سرزمینِ مرگ میں تو نے اُ گا دی زندگی

حبس ٹوٹا باغِ جنت کی ہوا چلنے لگی

مقبروں سےدِل دھڑکنے کی صدا آنے لگی

بند    ٤٩

خاک کے ذرّات کو تو نے ثریاّ کر دیا

آ  گ کو پانی کیا پا نی کو صہبا کر دیا

موت سی کالی بلا کو رشکِ سلمیٰ کر دیا

آخری ہچکی کو گل بانگِ مسیحا کر دیا

سر سے خوفِ نیستی کی یوں بلائیں ٹال دیں

آدمی نے موت کی گردن میں باہیں ڈال د یں

بند   ٥٠

یہ تصوّر موت کا جیسے ہی سوئے کربلا

وقتِ دوں پرور کے تاریخی تقاضے سے مڑا

خون میں تیرے گھرانے کے تلاطم آ گیا

لشکرِصبح فروزاں شام کی جانب بڑھا

دفعتاؒ قصرِ جفا مسمار ہو کر رہ گیا

رعبِ شاہی نقش بہ دیوار ہو کر رہ گیا

40

लेकिन इस के बावजूद अय मेहर्मान ए ईन ओ आँ
सख्त हैरान हूँ के था वो कौन दाना ए ज़मां
मौत को जिस ने दिया नाम ए हयात ए जाविदाँ
इस क़दर पुर हौल बीहड़ को बनाया गुलसितां
ज़हर को किस ने हरीफ़ ए आब ए हैवां कर दिया

इस उपी तलवार को किस ने रग ए जाँ कर दिया

41

नौ ए इन्सां को दिया किस फ़लसफ़ी ने ये पयाम
मर्द ए गाज़ी का कफ़न है खिलअत ए उम्र ए दवाम
नस्ब किस ने कर दिए मक्तल में हूरों के ख्याम
जानते हो इस दबीर ए ज़हन ए इंसानी का नाम
जो अनोखी फ़िक्र था जो एक नया पैगाम था

उस हकीम ए नुक्ता परवर का मोहम्मद नाम था

42

अए मुहम्मद, अए सवार ए तौसन ए वक़्त ए रवां
अए मुहम्मद, अए तबीब ए फितरत ए नब्बाज़ ए जां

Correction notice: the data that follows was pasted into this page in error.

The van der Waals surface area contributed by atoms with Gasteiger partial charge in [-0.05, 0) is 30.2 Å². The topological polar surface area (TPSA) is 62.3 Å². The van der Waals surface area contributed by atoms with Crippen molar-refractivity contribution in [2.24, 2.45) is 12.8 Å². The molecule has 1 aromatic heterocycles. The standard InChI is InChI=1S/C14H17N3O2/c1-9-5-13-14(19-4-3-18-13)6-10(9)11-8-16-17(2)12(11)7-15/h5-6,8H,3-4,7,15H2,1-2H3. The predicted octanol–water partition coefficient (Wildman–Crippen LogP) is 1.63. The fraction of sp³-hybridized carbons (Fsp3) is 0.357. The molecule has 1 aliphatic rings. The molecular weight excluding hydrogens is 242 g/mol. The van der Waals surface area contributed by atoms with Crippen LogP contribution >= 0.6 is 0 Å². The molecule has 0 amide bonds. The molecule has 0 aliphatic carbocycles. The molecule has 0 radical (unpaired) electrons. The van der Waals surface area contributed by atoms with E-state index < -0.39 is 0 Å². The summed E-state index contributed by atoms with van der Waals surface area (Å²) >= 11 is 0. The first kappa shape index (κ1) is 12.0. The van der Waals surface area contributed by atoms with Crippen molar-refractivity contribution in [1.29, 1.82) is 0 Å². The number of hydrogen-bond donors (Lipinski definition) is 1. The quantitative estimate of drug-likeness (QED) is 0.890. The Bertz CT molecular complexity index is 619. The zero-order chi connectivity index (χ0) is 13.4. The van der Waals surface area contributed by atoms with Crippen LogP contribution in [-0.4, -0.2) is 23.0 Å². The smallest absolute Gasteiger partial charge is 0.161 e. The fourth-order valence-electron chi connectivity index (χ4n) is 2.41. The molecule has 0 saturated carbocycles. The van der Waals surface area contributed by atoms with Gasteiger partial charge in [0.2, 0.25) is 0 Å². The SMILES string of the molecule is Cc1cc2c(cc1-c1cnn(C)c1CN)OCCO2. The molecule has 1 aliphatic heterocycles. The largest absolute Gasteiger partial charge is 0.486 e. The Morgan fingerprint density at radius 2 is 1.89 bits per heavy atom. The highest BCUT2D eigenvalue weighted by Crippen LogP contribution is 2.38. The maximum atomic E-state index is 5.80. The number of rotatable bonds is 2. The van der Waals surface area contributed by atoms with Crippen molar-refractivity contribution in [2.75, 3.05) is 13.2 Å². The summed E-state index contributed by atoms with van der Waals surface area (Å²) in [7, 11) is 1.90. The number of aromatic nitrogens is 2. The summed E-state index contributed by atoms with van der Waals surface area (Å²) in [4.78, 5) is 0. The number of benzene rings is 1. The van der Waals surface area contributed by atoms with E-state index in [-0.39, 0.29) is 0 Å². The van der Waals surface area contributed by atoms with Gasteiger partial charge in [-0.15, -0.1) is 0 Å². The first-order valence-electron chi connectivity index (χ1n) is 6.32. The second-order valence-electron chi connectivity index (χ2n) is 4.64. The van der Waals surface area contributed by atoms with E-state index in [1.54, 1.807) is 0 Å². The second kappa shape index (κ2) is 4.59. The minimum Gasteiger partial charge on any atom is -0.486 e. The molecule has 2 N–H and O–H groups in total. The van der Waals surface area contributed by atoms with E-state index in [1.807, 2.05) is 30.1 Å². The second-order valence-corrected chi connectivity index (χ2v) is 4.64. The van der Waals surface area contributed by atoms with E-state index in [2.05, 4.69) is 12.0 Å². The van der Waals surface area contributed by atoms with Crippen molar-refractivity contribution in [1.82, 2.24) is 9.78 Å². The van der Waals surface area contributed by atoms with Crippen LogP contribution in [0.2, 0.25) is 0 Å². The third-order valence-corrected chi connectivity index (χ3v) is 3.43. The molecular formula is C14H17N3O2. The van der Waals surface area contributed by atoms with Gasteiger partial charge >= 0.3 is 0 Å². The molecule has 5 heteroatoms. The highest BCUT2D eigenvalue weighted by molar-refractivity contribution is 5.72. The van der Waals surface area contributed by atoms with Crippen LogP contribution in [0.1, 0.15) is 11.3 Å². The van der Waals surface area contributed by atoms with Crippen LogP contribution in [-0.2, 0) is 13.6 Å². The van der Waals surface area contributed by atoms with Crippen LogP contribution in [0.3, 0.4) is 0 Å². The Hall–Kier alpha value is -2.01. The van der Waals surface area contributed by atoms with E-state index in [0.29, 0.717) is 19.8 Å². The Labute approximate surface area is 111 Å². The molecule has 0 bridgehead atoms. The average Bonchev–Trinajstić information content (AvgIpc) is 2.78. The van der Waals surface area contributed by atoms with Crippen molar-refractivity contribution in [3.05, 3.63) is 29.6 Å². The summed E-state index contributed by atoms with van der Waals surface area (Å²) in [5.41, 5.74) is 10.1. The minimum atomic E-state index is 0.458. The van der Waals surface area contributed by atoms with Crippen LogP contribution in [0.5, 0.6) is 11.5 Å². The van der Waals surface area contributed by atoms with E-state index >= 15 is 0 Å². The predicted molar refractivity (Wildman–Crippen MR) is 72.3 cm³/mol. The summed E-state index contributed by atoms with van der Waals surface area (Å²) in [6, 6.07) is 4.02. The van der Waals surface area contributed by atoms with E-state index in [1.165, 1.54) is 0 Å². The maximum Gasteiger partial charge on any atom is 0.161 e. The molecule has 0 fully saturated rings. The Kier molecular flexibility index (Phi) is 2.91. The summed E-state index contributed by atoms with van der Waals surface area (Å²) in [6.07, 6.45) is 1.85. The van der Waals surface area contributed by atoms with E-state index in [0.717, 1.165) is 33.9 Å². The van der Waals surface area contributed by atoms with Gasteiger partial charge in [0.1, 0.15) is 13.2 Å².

अए मुहम्मद, अए फ़कीह ए नफ़्स ओ नक्काद ए जहाँ
मौत को तू ने वो बख्शी आब ओ ताब ए जाविदाँ
जिंदगानी के पुजारी मौत पर मरने लगे
लोग पैगाम ए अजल की आरजू करने लगे

43

ज़ीस्त का अक्स ए शहादत से निखरता है जमाल
मौत के घुन्गत में है रू ए बुतान ए लाज़वाल
खून के ताकों में है किन्दिल ए वजह ज़ुल्जलाल
ज़हन ए इंसानी को बख्शा सिर्फ तू ने ये ख्याल
अह्र्मन पर दहशत ए यजदान को ग़ालिब कर दिया
एक एक इन्सान को लाखों पे भारी कर दिया

44

ख़ल्क़ को तू ने तमन्ना ए शहादत बख्श दी
इस तमन्ना ए शहादत ने शुजा’अत बख्श दी
फिर शुजा’अत ने फबकने की हरारत बख्श दी
इस हरारत ने गदाओं को हुकूमत बख्श दी
इस क़दर उजलत से तू रू ए ज़मीं पर छा गया
मुद्दो’इ चक्रा गए तारीख को ग़श आ गया

45

फूल कर गहवारा ए ग़म में फबकता है सुरूर
तीरगी की सुरमई मेहराब में है शमा ए तूर
शाम ए रंगीं लहद है सुबह कुरान ओ ज़ुबूर
मौत है नूर ओ कुसूर ओ हर ओ अंगूर ओ तहर
ये अक़ाएद हों तो फिर मरने से डर सकता है कौन

मौत के शैदाइयों को ज़ेर कर सकता है कौन

46